There are other conditions that could cause dry eyes in dogs too, like diabetes. This is why it is important for your dog to get regular checkups at the vet.

How To Treat Red Eyes In Dogs

If your dog has red eyes, never start a form of treatment at home without first consulting your veterinarian.

This is so that they can tell you the exact cause of your dog’s red eyes so that you aren’t treating it for something that it isn’t dealing with.

Since red eyes can be caused by a whole host of issues, it’s best to have a quick and easy examination done so that the root cause can be determined and the proper treatment can begin.

With that being said, some common treatments for eye-health issues in dogs include antibacterial, medicinal, or anti-inflammatory eye drops or ointments.

The vet with is able to walk you through step-by-step how to properly administer the treatment at home. Any attempts that you make to treat your dog without a proper diagnosis could lead to more severe symptoms.

Topical medications

Topical medications like ointments and drops may be given to you by your vet. These are usually applied up to three times a day for a week or two until you notice that the redness in your dog’s eyes has healed.

Some topical medications include steroids, antibiotics, pain relievers, dilators, and artificial tears.

Oral medications

If your dog’s red eyes are due to infection or trauma, oral antibiotics may be prescribed by your vet. They may also administer anti-inflammatories to help reduce the pain your dog may be in.

If the cause of the redness is due to an underlying disease, your vet will prescribe the proper medication that will help treat the disease.

why are my dogs eyes red
When your dog’s eyes are red and the condition persists, it is best to have the dog treated by a veterinarian.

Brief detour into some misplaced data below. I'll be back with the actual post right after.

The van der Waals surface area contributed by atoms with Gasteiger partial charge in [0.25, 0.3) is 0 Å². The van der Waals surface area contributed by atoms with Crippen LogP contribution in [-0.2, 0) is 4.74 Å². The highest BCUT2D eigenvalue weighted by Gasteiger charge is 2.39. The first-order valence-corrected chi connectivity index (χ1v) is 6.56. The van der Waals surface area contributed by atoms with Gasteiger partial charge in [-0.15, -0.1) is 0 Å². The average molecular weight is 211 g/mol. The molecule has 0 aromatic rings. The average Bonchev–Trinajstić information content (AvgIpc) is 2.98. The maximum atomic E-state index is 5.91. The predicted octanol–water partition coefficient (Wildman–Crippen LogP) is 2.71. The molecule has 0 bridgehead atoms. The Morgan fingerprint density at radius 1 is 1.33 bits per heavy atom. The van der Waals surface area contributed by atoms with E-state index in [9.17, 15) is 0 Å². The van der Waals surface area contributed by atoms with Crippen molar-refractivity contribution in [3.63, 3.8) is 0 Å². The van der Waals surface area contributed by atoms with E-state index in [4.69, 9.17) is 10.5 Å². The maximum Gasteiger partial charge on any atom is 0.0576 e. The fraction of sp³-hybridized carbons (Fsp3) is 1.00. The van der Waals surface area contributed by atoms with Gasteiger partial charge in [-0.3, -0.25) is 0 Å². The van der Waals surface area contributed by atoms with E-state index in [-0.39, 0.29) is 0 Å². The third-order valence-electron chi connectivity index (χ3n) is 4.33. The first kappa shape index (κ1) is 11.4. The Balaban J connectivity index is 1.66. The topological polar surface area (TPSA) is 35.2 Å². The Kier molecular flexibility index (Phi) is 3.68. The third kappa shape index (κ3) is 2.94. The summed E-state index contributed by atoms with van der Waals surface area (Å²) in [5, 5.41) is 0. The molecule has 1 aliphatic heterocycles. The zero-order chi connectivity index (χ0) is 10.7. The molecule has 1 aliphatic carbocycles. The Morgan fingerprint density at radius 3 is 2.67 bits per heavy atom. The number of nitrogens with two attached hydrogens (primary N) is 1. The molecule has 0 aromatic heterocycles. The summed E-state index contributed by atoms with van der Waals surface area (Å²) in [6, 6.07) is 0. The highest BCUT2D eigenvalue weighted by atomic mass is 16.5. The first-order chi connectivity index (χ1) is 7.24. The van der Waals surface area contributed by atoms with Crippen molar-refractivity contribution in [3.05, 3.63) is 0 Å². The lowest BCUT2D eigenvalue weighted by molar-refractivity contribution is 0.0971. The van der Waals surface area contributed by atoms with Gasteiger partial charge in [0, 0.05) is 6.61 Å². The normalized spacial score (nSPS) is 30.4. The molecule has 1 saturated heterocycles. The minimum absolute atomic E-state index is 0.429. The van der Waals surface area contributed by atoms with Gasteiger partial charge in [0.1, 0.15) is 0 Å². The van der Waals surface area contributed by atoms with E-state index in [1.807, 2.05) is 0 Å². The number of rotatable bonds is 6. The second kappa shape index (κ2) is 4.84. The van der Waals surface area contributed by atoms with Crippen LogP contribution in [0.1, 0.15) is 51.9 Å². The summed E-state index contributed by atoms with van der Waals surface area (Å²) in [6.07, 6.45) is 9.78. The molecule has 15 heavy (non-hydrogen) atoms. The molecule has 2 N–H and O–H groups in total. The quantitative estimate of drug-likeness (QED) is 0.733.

StrDr stock/Shutterstock.com

Surgery

Sometimes, depending on how severe the cause of your dog’s red eyes is, the treatment may require surgery. If a condition called cherry-eye is diagnosed, the veterinarian may first try to manually reset the gland using medications.

If this condition persists, then surgery may be needed to permanently repair the damaged tissue. In some cases, red eyes in dogs may be caused by an untreatable problem.

Unfortunately, this is one of the most severe cases, as it will require surgical removal of the eye. If this surgical procedure is required, the dog does not experience any adverse side effects, other than the loss of a degree of depth perception.

Recovery From Red Eyes In Dogs

After your dog’s treatment, the correct application of eye drops or ointment may need to be applied in order to prevent infection or pain.

Because of this, your vet may require that your dog wears an Elizabethan (cone or e-collar) in order to prevent it from scratching or rubbing at its eyes.

There will also likely be follow-up appointments for your dog in order to see how the healing process is going and to make sure that your dog is back on track to full health. This may involve weekly eye exams to determine if the treatment is working as it should.

The sooner you get your dog’s eyes checked to determine the cause of the redness, the better the outcome usually is when it comes to their recovery.

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About the Author

Freelance writer specializing in natural health and wellness.